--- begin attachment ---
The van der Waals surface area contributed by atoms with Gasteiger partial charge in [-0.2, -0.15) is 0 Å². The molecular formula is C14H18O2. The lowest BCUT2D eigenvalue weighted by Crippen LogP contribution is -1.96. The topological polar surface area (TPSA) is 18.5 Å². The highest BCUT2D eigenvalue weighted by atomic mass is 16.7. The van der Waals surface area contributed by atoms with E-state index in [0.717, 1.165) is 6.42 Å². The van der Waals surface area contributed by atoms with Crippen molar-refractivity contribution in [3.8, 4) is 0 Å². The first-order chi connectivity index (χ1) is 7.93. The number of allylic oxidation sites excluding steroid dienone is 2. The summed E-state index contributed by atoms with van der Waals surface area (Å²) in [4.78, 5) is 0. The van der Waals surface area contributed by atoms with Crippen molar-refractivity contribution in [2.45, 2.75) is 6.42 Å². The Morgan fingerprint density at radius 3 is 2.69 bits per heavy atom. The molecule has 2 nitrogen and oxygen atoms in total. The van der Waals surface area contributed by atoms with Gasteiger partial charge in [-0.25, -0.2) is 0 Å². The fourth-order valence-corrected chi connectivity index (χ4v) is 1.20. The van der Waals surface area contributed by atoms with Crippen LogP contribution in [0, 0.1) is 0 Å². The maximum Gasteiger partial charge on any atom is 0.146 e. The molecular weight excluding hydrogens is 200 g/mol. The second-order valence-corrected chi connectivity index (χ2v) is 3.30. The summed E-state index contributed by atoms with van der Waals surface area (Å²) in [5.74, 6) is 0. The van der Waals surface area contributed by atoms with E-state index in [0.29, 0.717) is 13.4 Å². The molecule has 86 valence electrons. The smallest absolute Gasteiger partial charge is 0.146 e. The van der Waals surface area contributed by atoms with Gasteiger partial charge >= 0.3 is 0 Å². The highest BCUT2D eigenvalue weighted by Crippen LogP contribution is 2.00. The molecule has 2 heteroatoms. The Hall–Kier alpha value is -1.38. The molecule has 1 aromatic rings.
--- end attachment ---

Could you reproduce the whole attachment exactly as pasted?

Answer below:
The van der Waals surface area contributed by atoms with Gasteiger partial charge in [-0.2, -0.15) is 0 Å². The molecular formula is C14H18O2. The lowest BCUT2D eigenvalue weighted by Crippen LogP contribution is -1.96. The topological polar surface area (TPSA) is 18.5 Å². The highest BCUT2D eigenvalue weighted by atomic mass is 16.7. The van der Waals surface area contributed by atoms with E-state index in [0.717, 1.165) is 6.42 Å². The van der Waals surface area contributed by atoms with Crippen molar-refractivity contribution in [3.8, 4) is 0 Å². The first-order chi connectivity index (χ1) is 7.93. The number of allylic oxidation sites excluding steroid dienone is 2. The summed E-state index contributed by atoms with van der Waals surface area (Å²) in [4.78, 5) is 0. The van der Waals surface area contributed by atoms with Crippen molar-refractivity contribution in [2.45, 2.75) is 6.42 Å². The Morgan fingerprint density at radius 3 is 2.69 bits per heavy atom. The molecule has 2 nitrogen and oxygen atoms in total. The van der Waals surface area contributed by atoms with Gasteiger partial charge in [-0.25, -0.2) is 0 Å². The fourth-order valence-corrected chi connectivity index (χ4v) is 1.20. The van der Waals surface area contributed by atoms with Crippen LogP contribution in [0, 0.1) is 0 Å². The maximum Gasteiger partial charge on any atom is 0.146 e. The molecular weight excluding hydrogens is 200 g/mol. The second-order valence-corrected chi connectivity index (χ2v) is 3.30. The summed E-state index contributed by atoms with van der Waals surface area (Å²) in [5.74, 6) is 0. The van der Waals surface area contributed by atoms with E-state index in [0.29, 0.717) is 13.4 Å². The molecule has 86 valence electrons. The smallest absolute Gasteiger partial charge is 0.146 e. The van der Waals surface area contributed by atoms with Gasteiger partial charge >= 0.3 is 0 Å². The highest BCUT2D eigenvalue weighted by Crippen LogP contribution is 2.00. The molecule has 2 heteroatoms. The Hall–Kier alpha value is -1.38. The molecule has 1 aromatic rings.